It was only eighteen months after the Soviet withdrawal from Afghanistan that a group of hardliners tried to launch a coup against the reformist Prime Minister Mikhail Gorbachev. But they had miscalculated their power and popular support. In the face of public demonstrations against them, their breathing quickly failed, followed by the collapse of the Soviet Union itself. Of course, far beyond the Afghan swamp of the Soviet Union at the time had conspired to weaken the once powerful empire deadly from within.

Although the two events are humiliatingly comparable, only time will tell whether the old adage that Afghanistan is the cemetery of the empire turns out to be as true for the United States as it was for the Soviet Union. That is the opinion of my colleague Robin Wright, who wrote on 15 August “America’s Great Retreat [from Afghanistan] is at least as humiliating as the withdrawal of the Soviet Union in 1989, an event that contributed to the end of its empire and communist rule. . . . Both great powers withdrew like losers with their tails between their legs, leaving chaos. ” When I asked James Clad, a former U.S. Deputy Secretary of Defense, about his thoughts on the matter, he sent me an email: “It’s a devastating blow, but the ‘end’ of the Empire? Not yet, and probably not for a long time. The creepy ones defeat has hammered American prestige, but delivers the geopolitical equivalent of eggs on our face. Is it a fatal blow? In the wider world, America still retains its offshore power balancing function. And despite some overheated journalism, no irrevocable advantage has gone to our primary geopolitical opponent – China. ”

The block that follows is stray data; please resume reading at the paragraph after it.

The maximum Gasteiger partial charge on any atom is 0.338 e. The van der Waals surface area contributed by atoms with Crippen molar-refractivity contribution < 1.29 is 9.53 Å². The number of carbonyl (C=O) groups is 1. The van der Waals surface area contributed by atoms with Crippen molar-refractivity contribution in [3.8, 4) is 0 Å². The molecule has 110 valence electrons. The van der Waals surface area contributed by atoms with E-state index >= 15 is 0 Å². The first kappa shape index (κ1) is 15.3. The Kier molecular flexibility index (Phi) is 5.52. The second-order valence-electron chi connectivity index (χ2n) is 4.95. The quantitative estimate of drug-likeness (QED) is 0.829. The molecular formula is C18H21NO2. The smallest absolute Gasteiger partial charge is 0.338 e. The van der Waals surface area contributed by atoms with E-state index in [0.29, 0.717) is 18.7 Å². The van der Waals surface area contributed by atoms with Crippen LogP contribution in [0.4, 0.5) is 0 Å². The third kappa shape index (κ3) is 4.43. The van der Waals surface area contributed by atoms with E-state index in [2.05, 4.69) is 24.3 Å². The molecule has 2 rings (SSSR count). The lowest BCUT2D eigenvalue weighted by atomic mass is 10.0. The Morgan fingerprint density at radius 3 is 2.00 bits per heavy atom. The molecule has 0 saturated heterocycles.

It is true that America has so far retained its military prowess and economic strength. But for two decades now, it has seemed more and more incapable of effectively exploiting any of them to its advantage. Instead of strengthening its hegemony by using its forces wisely, it has repeatedly wasted its efforts and diminished both its aura of invincibility and its position in the eyes of other nations. The infamous global war on terror – which included Bush’s invasion of Iraq with the aim of finding weapons of mass destruction that did not exist, Barack Obama’s decision to intervene in Libya and his indecision regarding a “red line” in Syria and Donald Trump’s betrayal of the Kurds in the same country and his 2020 agreement with the Taliban to withdraw US troops from Afghanistan – has effectively caused terrorism to spread across the planet. Al Qaeda may no longer be as prominent as it was on 9/11, but it still exists and has a branch in North Africa; ISIS also has subsidiaries there, and in Mozambique, and of course, as the horrific attacks last Thursday at Kabul airport underlined, in Afghanistan. And the Taliban have returned to power, just where it all began twenty years ago.

Rory Stewart, a former British minister who served on Prime Minister Theresa May’s National Security Council, told me he had observed the events in Afghanistan with “horror”:

Throughout the Cold War, the United States had a consistent worldview. Administrations came and went, but the worldview did not change that much. And then, after 9/11, we – America’s allies – went along with the new theories it came up with to explain its response to the terrorist threat in Afghanistan and elsewhere. But there has been a total lack of continuity since then; the way the United States saw the world in 2006 is night and day as it looks today. Afghanistan has gone from being the center of the world to one where we are told that such places pose no threat at all. What this suggests is that all the previous theorizing now does not matter. It is deeply disturbing to see this sling against isolationism that is so sudden that it virtually destroys everything we have fought for together for twenty years.